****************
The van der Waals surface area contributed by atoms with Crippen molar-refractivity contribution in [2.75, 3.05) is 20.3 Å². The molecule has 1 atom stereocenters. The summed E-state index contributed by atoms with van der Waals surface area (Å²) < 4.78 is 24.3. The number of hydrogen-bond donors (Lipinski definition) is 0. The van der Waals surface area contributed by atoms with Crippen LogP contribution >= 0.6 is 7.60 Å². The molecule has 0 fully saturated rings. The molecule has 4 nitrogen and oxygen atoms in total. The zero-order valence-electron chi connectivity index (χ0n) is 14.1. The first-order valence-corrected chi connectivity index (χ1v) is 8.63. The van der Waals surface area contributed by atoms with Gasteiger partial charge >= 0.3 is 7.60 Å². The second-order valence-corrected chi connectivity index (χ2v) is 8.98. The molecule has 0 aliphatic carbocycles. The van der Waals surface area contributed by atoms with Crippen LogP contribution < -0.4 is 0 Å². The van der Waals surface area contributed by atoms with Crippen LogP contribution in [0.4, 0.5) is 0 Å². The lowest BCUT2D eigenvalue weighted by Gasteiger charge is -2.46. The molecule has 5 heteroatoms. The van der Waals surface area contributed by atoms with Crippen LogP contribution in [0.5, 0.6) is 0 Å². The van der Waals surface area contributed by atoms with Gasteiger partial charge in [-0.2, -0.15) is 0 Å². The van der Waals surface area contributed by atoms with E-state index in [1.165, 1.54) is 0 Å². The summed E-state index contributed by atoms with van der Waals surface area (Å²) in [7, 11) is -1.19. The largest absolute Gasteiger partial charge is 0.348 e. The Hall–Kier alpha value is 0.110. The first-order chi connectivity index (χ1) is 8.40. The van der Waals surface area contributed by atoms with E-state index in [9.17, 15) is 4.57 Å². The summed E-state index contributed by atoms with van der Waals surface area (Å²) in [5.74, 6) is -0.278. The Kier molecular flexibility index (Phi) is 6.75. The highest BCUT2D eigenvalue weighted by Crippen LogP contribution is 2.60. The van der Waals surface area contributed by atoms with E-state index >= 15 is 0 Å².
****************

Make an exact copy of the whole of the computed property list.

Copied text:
The van der Waals surface area contributed by atoms with Crippen molar-refractivity contribution in [2.75, 3.05) is 20.3 Å². The molecule has 1 atom stereocenters. The summed E-state index contributed by atoms with van der Waals surface area (Å²) < 4.78 is 24.3. The number of hydrogen-bond donors (Lipinski definition) is 0. The van der Waals surface area contributed by atoms with Crippen LogP contribution >= 0.6 is 7.60 Å². The molecule has 0 fully saturated rings. The molecule has 4 nitrogen and oxygen atoms in total. The zero-order valence-electron chi connectivity index (χ0n) is 14.1. The first-order valence-corrected chi connectivity index (χ1v) is 8.63. The van der Waals surface area contributed by atoms with Gasteiger partial charge >= 0.3 is 7.60 Å². The second-order valence-corrected chi connectivity index (χ2v) is 8.98. The molecule has 0 aliphatic carbocycles. The van der Waals surface area contributed by atoms with Crippen LogP contribution < -0.4 is 0 Å². The van der Waals surface area contributed by atoms with Crippen LogP contribution in [0.4, 0.5) is 0 Å². The lowest BCUT2D eigenvalue weighted by Gasteiger charge is -2.46. The molecule has 5 heteroatoms. The van der Waals surface area contributed by atoms with Crippen LogP contribution in [0.5, 0.6) is 0 Å². The van der Waals surface area contributed by atoms with Gasteiger partial charge in [-0.2, -0.15) is 0 Å². The van der Waals surface area contributed by atoms with E-state index in [1.165, 1.54) is 0 Å². The summed E-state index contributed by atoms with van der Waals surface area (Å²) in [7, 11) is -1.19. The largest absolute Gasteiger partial charge is 0.348 e. The Hall–Kier alpha value is 0.110. The first-order chi connectivity index (χ1) is 8.40. The van der Waals surface area contributed by atoms with E-state index in [9.17, 15) is 4.57 Å². The summed E-state index contributed by atoms with van der Waals surface area (Å²) in [5.74, 6) is -0.278. The Kier molecular flexibility index (Phi) is 6.75. The highest BCUT2D eigenvalue weighted by Crippen LogP contribution is 2.60. The van der Waals surface area contributed by atoms with E-state index >= 15 is 0 Å².